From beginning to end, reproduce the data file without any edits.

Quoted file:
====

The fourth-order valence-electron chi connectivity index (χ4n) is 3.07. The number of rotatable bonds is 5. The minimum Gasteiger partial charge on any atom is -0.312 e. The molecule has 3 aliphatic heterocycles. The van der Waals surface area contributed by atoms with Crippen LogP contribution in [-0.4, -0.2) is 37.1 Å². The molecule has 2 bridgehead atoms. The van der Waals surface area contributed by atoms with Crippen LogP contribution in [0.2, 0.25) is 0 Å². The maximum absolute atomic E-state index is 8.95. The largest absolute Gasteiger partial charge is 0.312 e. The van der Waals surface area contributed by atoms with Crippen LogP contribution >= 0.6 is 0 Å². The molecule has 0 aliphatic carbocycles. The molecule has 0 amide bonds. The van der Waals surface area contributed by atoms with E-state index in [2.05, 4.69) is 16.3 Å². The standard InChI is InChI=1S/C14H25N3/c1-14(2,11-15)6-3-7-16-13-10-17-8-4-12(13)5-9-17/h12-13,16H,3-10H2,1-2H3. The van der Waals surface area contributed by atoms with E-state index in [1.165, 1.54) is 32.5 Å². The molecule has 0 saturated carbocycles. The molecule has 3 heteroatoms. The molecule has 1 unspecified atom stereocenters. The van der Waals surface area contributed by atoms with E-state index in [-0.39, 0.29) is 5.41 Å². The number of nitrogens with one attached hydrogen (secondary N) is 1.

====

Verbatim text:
The fourth-order valence-electron chi connectivity index (χ4n) is 3.07. The number of rotatable bonds is 5. The minimum Gasteiger partial charge on any atom is -0.312 e. The molecule has 3 aliphatic heterocycles. The van der Waals surface area contributed by atoms with Crippen LogP contribution in [-0.4, -0.2) is 37.1 Å². The molecule has 2 bridgehead atoms. The van der Waals surface area contributed by atoms with Crippen LogP contribution in [0.2, 0.25) is 0 Å². The maximum absolute atomic E-state index is 8.95. The largest absolute Gasteiger partial charge is 0.312 e. The van der Waals surface area contributed by atoms with Crippen LogP contribution >= 0.6 is 0 Å². The molecule has 0 aliphatic carbocycles. The molecule has 0 amide bonds. The van der Waals surface area contributed by atoms with E-state index in [2.05, 4.69) is 16.3 Å². The standard InChI is InChI=1S/C14H25N3/c1-14(2,11-15)6-3-7-16-13-10-17-8-4-12(13)5-9-17/h12-13,16H,3-10H2,1-2H3. The van der Waals surface area contributed by atoms with E-state index in [1.165, 1.54) is 32.5 Å². The molecule has 0 saturated carbocycles. The molecule has 3 heteroatoms. The molecule has 1 unspecified atom stereocenters. The van der Waals surface area contributed by atoms with E-state index in [-0.39, 0.29) is 5.41 Å². The number of nitrogens with one attached hydrogen (secondary N) is 1.